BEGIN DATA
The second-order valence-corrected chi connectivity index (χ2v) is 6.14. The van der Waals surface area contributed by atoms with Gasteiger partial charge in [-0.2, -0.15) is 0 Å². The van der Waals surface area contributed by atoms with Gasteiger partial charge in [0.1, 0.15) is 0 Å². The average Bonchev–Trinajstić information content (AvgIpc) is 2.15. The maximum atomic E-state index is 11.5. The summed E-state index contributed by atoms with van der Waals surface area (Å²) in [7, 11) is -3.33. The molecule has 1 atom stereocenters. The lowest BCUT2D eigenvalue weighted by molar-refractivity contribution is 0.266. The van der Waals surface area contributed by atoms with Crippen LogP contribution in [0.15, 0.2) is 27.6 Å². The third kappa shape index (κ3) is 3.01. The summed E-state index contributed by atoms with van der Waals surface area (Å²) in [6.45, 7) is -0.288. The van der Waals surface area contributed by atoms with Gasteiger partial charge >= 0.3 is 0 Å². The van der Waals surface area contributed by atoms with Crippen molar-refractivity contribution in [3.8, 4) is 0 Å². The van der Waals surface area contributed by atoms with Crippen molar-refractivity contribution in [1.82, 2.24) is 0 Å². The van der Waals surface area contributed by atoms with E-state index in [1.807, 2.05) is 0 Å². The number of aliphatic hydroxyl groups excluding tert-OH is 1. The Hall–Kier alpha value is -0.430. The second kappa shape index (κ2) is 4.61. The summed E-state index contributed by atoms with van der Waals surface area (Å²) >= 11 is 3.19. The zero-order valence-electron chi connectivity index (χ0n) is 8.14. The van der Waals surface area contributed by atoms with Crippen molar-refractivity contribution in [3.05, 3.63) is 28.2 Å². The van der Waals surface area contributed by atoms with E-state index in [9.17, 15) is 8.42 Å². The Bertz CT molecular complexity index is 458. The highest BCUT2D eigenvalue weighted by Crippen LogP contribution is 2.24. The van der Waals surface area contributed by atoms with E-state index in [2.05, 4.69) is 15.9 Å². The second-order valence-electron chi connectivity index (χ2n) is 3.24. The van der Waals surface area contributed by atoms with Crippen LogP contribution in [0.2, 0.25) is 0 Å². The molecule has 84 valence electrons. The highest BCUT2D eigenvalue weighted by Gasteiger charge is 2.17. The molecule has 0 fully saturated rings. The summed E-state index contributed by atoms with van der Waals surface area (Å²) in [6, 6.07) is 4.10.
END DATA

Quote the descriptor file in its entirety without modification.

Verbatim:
The second-order valence-corrected chi connectivity index (χ2v) is 6.14. The van der Waals surface area contributed by atoms with Gasteiger partial charge in [-0.2, -0.15) is 0 Å². The van der Waals surface area contributed by atoms with Gasteiger partial charge in [0.1, 0.15) is 0 Å². The average Bonchev–Trinajstić information content (AvgIpc) is 2.15. The maximum atomic E-state index is 11.5. The summed E-state index contributed by atoms with van der Waals surface area (Å²) in [7, 11) is -3.33. The molecule has 1 atom stereocenters. The lowest BCUT2D eigenvalue weighted by molar-refractivity contribution is 0.266. The van der Waals surface area contributed by atoms with Crippen LogP contribution in [0.15, 0.2) is 27.6 Å². The third kappa shape index (κ3) is 3.01. The summed E-state index contributed by atoms with van der Waals surface area (Å²) in [6.45, 7) is -0.288. The van der Waals surface area contributed by atoms with Gasteiger partial charge >= 0.3 is 0 Å². The van der Waals surface area contributed by atoms with Crippen molar-refractivity contribution in [3.8, 4) is 0 Å². The van der Waals surface area contributed by atoms with Crippen molar-refractivity contribution in [1.82, 2.24) is 0 Å². The van der Waals surface area contributed by atoms with E-state index in [1.807, 2.05) is 0 Å². The number of aliphatic hydroxyl groups excluding tert-OH is 1. The Hall–Kier alpha value is -0.430. The second kappa shape index (κ2) is 4.61. The summed E-state index contributed by atoms with van der Waals surface area (Å²) >= 11 is 3.19. The zero-order valence-electron chi connectivity index (χ0n) is 8.14. The van der Waals surface area contributed by atoms with Crippen molar-refractivity contribution in [3.05, 3.63) is 28.2 Å². The van der Waals surface area contributed by atoms with E-state index in [9.17, 15) is 8.42 Å². The Bertz CT molecular complexity index is 458. The highest BCUT2D eigenvalue weighted by Crippen LogP contribution is 2.24. The van der Waals surface area contributed by atoms with E-state index in [2.05, 4.69) is 15.9 Å². The second-order valence-electron chi connectivity index (χ2n) is 3.24. The van der Waals surface area contributed by atoms with Crippen LogP contribution in [0.2, 0.25) is 0 Å². The molecule has 84 valence electrons. The highest BCUT2D eigenvalue weighted by Gasteiger charge is 2.17. The molecule has 0 fully saturated rings. The summed E-state index contributed by atoms with van der Waals surface area (Å²) in [6, 6.07) is 4.10.